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For societies, the impact of the transistor invention was first felt through easier communication. First, it became possible to call anyone on the planet at any time. Then, the computers started to shrink in size. From huge, heavy, and energy-consuming machines which occupied several rooms, they turned into personal computers resting on desks of an increasing number of people. The use of transistors allowed the price of computers to decline; therefore, it became a common commodity in many households and offices. An increasing number of transistors on a single chip made the constant rise of computer processing power possible, causing individuals and businesses to rely increasingly on the operations within the extensive capabilities of a computer.
Nowadays, microchips and microprocessors with thousands of transistors are found in practically any technology in our lives. One of the major technologies they enable to exist is the Internet, the global network, which instantly connects people regardless of their geographical position. More than 3.5 billion people have access to the web today, and this number is continuously growing. The impact it has on the world is its bringing people closer together and making any information instantly available. The Internet is a major force of globalization and integration. In addition, it changes the patterns of life of many, having an impact on working and personal life of people, on their connections within the society, and on communication with others. There also have been major sociocultural changes signified by a shift from collective to individual consciousness. For many people, the Internet has been a platform for discovering and reinforcing their own interests and sharing ideas as well as searching for like-minded individuals and shaping new communities, which had never existed before the web era.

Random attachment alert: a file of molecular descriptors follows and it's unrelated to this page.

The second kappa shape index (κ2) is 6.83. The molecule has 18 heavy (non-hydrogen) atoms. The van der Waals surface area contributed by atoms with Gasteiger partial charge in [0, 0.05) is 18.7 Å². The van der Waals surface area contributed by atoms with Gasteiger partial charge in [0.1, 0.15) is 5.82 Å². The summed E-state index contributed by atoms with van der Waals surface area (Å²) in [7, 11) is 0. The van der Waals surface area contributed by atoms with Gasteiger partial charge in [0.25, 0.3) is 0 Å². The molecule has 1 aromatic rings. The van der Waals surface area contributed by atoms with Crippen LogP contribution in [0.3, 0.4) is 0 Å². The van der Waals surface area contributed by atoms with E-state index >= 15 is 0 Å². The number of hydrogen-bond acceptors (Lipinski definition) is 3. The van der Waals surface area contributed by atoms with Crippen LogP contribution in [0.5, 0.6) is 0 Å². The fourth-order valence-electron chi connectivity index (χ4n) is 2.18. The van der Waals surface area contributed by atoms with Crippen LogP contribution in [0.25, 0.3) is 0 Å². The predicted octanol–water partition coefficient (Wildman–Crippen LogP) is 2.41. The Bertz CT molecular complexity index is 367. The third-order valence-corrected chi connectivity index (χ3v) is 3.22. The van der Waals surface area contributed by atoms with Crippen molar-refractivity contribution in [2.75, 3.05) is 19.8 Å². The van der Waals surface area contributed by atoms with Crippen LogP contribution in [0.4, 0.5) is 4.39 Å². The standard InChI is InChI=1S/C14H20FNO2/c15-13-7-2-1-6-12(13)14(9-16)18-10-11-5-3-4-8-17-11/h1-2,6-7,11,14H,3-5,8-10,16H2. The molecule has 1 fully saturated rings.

The invention of a transistor, its vast development and application in technology and engineering has also made an impact on jobs. A number of new jobs emerged in the labor market. For instance, the jobs in computer programming and software engineering are increasingly popular nowadays. In 2016, jobs in software engineering were ranked as the second most popular choice of all college graduates in the US. Moreover, the number of software development jobs is expected to grow by 17% by 2024 (Kauflin). However, many jobs had disappeared too. The work that used to be done by a human is now done with the help of a computer or another digital device. This happens in a variety of occupation spheres, from accounting to medicine.